8. WXT has the cup on the bottom the WGC doesn't. Use the WXT if you have the

    amp with the the bear trap or clamp type retainers.

     

    WXT are good for amps with the spring retainers, since the base cup helps counter

    any pressure from the springs. With taller tubes, the spring pressure was enough to

    crack a tube during transport.

     

    5881 vs 6L6WGC (or WXT),....

    1) Bias won't be the same between them because,...

    2) the characteristic curves are slightly different, and so,...

    3) you can't get away with the same sort of swapping we used to get away with

    back in the 1960's and 1970's. This is a different beast.

     

    Be aware, it may work now,...  but later,... that's another thing.

    And how hard you run it,... that factors into it as well.

     

    12AX7B is fine, anything else is fancy, and unnecessary overkill, but it will work,

    it's th s small signal pre-amp stage.

  9. I tested it on a JTV-59 with Flash v2.00 and v2.21, it’s less apparent when using Flash v2.21 (the latest and current).

    It sounds like the effect is a quirk of filtering processes,…

     

    -The pick-ups are inductors with a magnet. Passive Filters- inductor, capacitor and resistor are passive components, and create a “first-order† passive resonant filter circuit.

     

    -In Model mode, the filter is built around a function block, and if there is an amp (real or virtual) involved, then it creates

    an active filter circuit. Since it is an active filter, it is automatically a “second order†filter.

     

    -Passive filters are smooth across the frequency response band. Neve uses this in their mixing consoles, it’s a smooth response, and then they send that output to an amplifier, allowing gain changes and still maintaining that smooth response.

     

    -Active filters have emphasis and de-emphasis just before the roll-off frequency point. Synthesizers use this by exaggerating the emphasis and de-emphasis to create undulating filter sweeps, by cascading “second order†filters into one another to create extreme filter sweeps.

     

    The Chebyshev response curve is the one that is the smoother of the active filters, is stable and easier to control, and keeps ripple and emphasis to a minimum,… which is why some of us like using them in audio circuits.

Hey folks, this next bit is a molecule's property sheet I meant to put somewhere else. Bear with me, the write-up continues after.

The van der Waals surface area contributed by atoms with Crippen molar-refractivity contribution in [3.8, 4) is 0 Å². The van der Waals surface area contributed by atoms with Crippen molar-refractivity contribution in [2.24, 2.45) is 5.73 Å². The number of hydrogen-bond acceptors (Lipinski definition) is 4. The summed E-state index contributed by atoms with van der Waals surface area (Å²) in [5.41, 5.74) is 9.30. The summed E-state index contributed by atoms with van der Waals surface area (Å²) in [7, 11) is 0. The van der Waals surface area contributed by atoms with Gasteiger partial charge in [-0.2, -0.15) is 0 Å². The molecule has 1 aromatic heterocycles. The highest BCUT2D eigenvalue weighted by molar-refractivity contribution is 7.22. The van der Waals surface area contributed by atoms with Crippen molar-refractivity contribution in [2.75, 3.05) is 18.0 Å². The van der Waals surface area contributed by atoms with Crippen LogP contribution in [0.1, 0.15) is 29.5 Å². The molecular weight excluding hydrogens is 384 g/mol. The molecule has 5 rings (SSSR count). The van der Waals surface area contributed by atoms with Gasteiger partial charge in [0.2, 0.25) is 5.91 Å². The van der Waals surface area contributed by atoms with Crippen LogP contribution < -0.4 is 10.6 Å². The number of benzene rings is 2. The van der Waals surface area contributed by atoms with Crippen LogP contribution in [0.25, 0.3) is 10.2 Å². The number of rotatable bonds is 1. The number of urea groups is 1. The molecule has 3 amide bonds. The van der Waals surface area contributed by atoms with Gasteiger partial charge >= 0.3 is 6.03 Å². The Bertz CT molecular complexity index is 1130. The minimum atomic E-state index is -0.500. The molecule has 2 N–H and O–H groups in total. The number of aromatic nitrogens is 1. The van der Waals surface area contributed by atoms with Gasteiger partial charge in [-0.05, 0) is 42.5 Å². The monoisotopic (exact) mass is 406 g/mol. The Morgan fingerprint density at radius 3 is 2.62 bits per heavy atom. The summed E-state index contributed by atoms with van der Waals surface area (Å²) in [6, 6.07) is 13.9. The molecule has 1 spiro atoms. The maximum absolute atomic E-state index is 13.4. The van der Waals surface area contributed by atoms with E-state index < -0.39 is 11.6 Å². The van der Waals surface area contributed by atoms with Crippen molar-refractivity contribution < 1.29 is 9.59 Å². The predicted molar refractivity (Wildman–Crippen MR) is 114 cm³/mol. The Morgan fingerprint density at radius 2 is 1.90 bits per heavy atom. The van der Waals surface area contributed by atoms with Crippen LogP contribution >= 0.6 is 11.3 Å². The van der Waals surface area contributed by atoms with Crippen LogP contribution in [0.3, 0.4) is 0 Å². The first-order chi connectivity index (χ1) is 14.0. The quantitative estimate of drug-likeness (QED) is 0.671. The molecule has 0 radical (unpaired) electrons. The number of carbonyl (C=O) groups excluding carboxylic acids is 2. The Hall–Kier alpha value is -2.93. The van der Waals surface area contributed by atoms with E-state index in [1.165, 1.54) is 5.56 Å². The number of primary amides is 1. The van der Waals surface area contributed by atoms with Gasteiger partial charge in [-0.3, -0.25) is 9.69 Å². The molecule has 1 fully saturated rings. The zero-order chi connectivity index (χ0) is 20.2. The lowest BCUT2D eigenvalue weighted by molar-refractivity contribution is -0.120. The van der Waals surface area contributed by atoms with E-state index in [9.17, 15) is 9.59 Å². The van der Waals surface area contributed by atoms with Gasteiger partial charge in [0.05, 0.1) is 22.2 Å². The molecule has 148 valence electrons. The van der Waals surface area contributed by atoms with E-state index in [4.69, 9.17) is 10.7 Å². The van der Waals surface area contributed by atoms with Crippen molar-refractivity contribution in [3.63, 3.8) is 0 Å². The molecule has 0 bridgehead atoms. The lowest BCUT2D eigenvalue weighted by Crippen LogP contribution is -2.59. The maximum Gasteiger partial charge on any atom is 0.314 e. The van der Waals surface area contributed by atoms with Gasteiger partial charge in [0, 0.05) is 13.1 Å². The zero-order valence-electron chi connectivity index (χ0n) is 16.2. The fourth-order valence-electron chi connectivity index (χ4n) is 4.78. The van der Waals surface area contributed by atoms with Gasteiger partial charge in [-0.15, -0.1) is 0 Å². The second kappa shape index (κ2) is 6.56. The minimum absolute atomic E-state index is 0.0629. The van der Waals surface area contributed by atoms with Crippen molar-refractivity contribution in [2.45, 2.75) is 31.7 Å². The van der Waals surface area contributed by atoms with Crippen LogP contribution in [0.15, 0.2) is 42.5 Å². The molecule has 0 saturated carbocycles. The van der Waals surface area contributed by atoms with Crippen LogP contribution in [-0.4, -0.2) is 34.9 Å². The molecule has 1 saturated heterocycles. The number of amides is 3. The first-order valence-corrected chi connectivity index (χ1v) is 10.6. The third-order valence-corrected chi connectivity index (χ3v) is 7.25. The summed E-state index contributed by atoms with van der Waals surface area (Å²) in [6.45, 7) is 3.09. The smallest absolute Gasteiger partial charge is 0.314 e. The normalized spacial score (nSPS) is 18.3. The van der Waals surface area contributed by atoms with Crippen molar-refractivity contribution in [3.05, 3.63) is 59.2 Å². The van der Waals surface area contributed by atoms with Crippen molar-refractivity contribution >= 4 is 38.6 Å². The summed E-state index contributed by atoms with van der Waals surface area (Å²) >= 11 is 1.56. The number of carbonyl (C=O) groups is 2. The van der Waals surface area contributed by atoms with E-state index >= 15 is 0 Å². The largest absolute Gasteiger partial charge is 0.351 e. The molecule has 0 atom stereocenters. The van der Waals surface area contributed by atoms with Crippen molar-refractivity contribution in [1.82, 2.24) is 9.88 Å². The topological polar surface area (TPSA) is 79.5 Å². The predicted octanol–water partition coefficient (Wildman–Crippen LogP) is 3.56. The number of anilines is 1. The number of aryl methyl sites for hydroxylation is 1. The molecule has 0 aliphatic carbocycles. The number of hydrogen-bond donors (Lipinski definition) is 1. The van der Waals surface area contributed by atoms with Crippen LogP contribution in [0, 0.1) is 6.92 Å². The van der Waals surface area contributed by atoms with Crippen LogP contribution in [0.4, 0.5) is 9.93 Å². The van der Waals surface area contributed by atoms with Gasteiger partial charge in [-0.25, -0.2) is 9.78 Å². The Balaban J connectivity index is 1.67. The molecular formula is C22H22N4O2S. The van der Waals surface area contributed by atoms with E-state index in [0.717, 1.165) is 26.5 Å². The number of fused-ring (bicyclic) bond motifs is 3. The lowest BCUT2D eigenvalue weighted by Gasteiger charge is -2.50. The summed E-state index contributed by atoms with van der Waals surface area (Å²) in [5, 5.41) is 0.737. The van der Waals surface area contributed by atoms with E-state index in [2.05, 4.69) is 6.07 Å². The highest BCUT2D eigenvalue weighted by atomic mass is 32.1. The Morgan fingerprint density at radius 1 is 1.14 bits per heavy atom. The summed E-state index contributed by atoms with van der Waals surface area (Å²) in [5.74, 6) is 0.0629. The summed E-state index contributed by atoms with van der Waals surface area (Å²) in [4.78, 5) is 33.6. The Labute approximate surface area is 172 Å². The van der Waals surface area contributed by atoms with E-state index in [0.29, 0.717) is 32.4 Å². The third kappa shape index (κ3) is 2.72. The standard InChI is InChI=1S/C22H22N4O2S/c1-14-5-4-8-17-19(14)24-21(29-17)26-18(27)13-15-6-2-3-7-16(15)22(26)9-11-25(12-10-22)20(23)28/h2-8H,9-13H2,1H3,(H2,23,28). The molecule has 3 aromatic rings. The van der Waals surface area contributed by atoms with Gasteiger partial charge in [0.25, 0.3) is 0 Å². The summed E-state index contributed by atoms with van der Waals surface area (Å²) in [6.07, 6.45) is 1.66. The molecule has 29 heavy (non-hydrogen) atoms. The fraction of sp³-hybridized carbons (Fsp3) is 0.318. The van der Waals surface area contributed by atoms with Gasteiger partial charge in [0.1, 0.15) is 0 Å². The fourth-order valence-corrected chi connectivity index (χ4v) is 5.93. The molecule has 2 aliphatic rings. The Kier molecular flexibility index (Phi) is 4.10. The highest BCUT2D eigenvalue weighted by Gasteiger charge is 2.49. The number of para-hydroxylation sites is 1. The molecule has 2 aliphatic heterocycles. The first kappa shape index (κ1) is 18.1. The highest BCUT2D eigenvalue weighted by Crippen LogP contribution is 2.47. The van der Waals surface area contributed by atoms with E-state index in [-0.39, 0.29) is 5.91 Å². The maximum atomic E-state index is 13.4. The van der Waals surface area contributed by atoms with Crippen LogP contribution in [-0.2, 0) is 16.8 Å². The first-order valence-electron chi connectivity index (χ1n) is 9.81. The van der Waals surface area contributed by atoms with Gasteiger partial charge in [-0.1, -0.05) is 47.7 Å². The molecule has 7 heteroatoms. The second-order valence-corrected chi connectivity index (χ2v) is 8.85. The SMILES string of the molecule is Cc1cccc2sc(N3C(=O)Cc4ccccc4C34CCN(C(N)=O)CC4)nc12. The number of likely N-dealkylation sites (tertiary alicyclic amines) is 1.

It’s how some Wah-Wah's works,… volume/tone pot is tied into an active circuit making it an active filter, changing the cut-off point or the Q-factor (gain at the resonance point). The more orders of active filter, the more extreme the effect you can get out of it.

     

    Sounds like what capdoogie is experiencing is an ultralight version of active filtering in Model mode vs passive pick-ups. Like I said earlier, less apparent with Flash v2.21 program.

     

     

  10. Or,....

    Log a ticket, get an RMA, and send it here to Line 6. The tech here who

    does the old Variax guitars has a couple jack assemblies,... he can install

    one (and check other stuff too while he's in it). I just asked him about it.

     

    Modifying a JTV assembly to fit can be done, but it's also a can of worms

    if you're not an experienced tech or circuit person.

  11. Open a ticket, get an RMA and take it to your nearest authorized

    Line 6 service person. When you do take it in, take the guitar, cables

    and accessories and the HD500, so they can go through it all an

    "fine-tooth-comb-it" along the entire signal chain. They will have

    access to service data and info.

     

    BTW,... I'm acquainted with silverhead, he knows his stuff.

  12. Rewolf48,... yes. 

    Using a regular CAT5 cable, it can jiggle and wiggle, 

    and that can (and often does) bend and damage the 

    pins in the VDI jack (in older Variax and JTV). And that 

    can (and often does) damage or short out circuitry. 

     

    We see this all the time. We've been telling everyone

    about this since the days of the early Variax guitars, to 

    use the correct cable for the correct use. My lab mate 

    has dealt with early Variax from the start, and I've

    serviced hundreds (literally, so I've lost count) of JTV's

    from its beginnings. We've seen too many bent pins 

    in VDI jacks and too many shorted out boards,... 

    please, use the correct cable for the correct use.  

     

    Been doing this a long time (and I count in decades,

    not years). I have an old 300 Electric and four JTV's, 

    only VDI's on them and never had a problem. 

     

    I don't care what brand of VDI you use, just use a VDI cable. 

    It will save you a lot of grief later. And it will keep your 

    guitars from ending up on my bench. 

     

  13. That jack in the link is a JTV-69,... it won't fit physically and the electronic
    connections are not the same. Parts for JTV's are NOT interchangeable with
    the older Variax guitars (300/500/600/700).

    Do not use regular CAT5 cable,... use the VDI cable with the casing. Regular
    CAT5 will just wiggle around inside the jack, pins get bent and boards get
    shorted out. We wee this all too often here,... please, don't become a statistic.

    We've been warning people about that for years. And I think there may be
    something about that in the Pilot's Handbook. We see this on our tech benches
    all too often,.... use the proper VDI cable.

    Take the 500 Electric to an authorized Line 6 service center, or Line 6 itself.
    Don't try to open this can yourself,...  leave it to the pros.